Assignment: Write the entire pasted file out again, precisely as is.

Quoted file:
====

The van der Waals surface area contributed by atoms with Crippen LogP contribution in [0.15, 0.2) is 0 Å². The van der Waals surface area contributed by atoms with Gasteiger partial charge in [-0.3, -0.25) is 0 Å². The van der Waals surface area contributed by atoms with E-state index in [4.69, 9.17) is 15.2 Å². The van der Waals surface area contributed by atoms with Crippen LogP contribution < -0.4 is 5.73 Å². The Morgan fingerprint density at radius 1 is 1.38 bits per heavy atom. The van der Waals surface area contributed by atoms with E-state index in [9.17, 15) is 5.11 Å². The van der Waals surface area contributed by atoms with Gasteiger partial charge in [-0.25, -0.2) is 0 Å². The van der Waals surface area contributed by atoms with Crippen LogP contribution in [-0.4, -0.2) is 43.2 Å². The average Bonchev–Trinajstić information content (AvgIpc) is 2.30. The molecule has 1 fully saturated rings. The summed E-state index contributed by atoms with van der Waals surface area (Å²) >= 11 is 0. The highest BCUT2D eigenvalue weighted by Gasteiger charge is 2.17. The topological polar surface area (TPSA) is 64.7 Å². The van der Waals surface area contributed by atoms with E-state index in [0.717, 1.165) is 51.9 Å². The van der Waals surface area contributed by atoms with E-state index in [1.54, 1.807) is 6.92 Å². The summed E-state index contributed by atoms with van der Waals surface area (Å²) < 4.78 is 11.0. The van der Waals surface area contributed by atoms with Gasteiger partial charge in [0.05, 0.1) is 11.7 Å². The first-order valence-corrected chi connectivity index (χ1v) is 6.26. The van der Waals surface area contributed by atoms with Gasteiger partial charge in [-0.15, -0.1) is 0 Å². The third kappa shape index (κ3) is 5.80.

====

The van der Waals surface area contributed by atoms with Crippen LogP contribution in [0.15, 0.2) is 0 Å². The van der Waals surface area contributed by atoms with Gasteiger partial charge in [-0.3, -0.25) is 0 Å². The van der Waals surface area contributed by atoms with E-state index in [4.69, 9.17) is 15.2 Å². The van der Waals surface area contributed by atoms with Crippen LogP contribution < -0.4 is 5.73 Å². The Morgan fingerprint density at radius 1 is 1.38 bits per heavy atom. The van der Waals surface area contributed by atoms with E-state index in [9.17, 15) is 5.11 Å². The van der Waals surface area contributed by atoms with Gasteiger partial charge in [-0.25, -0.2) is 0 Å². The van der Waals surface area contributed by atoms with Crippen LogP contribution in [-0.4, -0.2) is 43.2 Å². The average Bonchev–Trinajstić information content (AvgIpc) is 2.30. The molecule has 1 fully saturated rings. The summed E-state index contributed by atoms with van der Waals surface area (Å²) >= 11 is 0. The highest BCUT2D eigenvalue weighted by Gasteiger charge is 2.17. The topological polar surface area (TPSA) is 64.7 Å². The van der Waals surface area contributed by atoms with E-state index in [0.717, 1.165) is 51.9 Å². The van der Waals surface area contributed by atoms with E-state index in [1.54, 1.807) is 6.92 Å². The summed E-state index contributed by atoms with van der Waals surface area (Å²) < 4.78 is 11.0. The van der Waals surface area contributed by atoms with Gasteiger partial charge in [0.05, 0.1) is 11.7 Å². The first-order valence-corrected chi connectivity index (χ1v) is 6.26. The van der Waals surface area contributed by atoms with Gasteiger partial charge in [-0.15, -0.1) is 0 Å². The third kappa shape index (κ3) is 5.80.